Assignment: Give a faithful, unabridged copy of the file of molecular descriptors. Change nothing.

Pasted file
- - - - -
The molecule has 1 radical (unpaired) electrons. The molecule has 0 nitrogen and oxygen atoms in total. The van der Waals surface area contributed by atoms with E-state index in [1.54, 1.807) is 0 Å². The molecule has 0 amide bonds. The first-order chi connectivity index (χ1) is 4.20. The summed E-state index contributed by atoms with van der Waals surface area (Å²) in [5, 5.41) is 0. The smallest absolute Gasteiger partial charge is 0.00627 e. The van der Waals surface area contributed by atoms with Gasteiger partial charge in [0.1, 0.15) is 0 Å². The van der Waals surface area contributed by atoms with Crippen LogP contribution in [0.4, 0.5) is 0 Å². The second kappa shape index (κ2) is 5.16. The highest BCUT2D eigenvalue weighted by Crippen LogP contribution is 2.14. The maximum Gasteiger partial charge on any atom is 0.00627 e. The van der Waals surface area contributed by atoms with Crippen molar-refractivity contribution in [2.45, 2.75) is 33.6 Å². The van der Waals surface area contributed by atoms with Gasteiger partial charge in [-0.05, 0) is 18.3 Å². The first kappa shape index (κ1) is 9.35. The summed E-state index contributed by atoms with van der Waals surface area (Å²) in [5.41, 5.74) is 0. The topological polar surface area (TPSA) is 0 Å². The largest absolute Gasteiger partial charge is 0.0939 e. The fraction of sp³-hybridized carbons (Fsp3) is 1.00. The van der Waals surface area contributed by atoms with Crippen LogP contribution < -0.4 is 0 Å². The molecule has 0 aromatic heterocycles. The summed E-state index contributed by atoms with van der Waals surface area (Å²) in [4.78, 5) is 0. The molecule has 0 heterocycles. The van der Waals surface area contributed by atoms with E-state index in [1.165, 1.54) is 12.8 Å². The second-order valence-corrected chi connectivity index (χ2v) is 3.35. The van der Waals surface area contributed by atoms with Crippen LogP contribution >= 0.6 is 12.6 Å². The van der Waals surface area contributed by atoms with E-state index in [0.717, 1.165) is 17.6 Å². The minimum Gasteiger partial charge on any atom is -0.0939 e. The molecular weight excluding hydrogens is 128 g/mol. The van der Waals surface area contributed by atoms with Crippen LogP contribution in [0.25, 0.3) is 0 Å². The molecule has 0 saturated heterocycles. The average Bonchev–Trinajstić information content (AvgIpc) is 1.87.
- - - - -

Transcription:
The molecule has 1 radical (unpaired) electrons. The molecule has 0 nitrogen and oxygen atoms in total. The van der Waals surface area contributed by atoms with E-state index in [1.54, 1.807) is 0 Å². The molecule has 0 amide bonds. The first-order chi connectivity index (χ1) is 4.20. The summed E-state index contributed by atoms with van der Waals surface area (Å²) in [5, 5.41) is 0. The smallest absolute Gasteiger partial charge is 0.00627 e. The van der Waals surface area contributed by atoms with Gasteiger partial charge in [0.1, 0.15) is 0 Å². The van der Waals surface area contributed by atoms with Crippen LogP contribution in [0.4, 0.5) is 0 Å². The second kappa shape index (κ2) is 5.16. The highest BCUT2D eigenvalue weighted by Crippen LogP contribution is 2.14. The maximum Gasteiger partial charge on any atom is 0.00627 e. The van der Waals surface area contributed by atoms with Crippen molar-refractivity contribution in [2.45, 2.75) is 33.6 Å². The van der Waals surface area contributed by atoms with Gasteiger partial charge in [-0.05, 0) is 18.3 Å². The first kappa shape index (κ1) is 9.35. The summed E-state index contributed by atoms with van der Waals surface area (Å²) in [5.41, 5.74) is 0. The topological polar surface area (TPSA) is 0 Å². The largest absolute Gasteiger partial charge is 0.0939 e. The fraction of sp³-hybridized carbons (Fsp3) is 1.00. The van der Waals surface area contributed by atoms with Crippen LogP contribution < -0.4 is 0 Å². The molecule has 0 aromatic heterocycles. The summed E-state index contributed by atoms with van der Waals surface area (Å²) in [4.78, 5) is 0. The molecule has 0 heterocycles. The van der Waals surface area contributed by atoms with E-state index in [1.165, 1.54) is 12.8 Å². The second-order valence-corrected chi connectivity index (χ2v) is 3.35. The van der Waals surface area contributed by atoms with Crippen LogP contribution >= 0.6 is 12.6 Å². The van der Waals surface area contributed by atoms with E-state index in [0.717, 1.165) is 17.6 Å². The minimum Gasteiger partial charge on any atom is -0.0939 e. The molecular weight excluding hydrogens is 128 g/mol. The van der Waals surface area contributed by atoms with Crippen LogP contribution in [0.25, 0.3) is 0 Å². The molecule has 0 saturated heterocycles. The average Bonchev–Trinajstić information content (AvgIpc) is 1.87.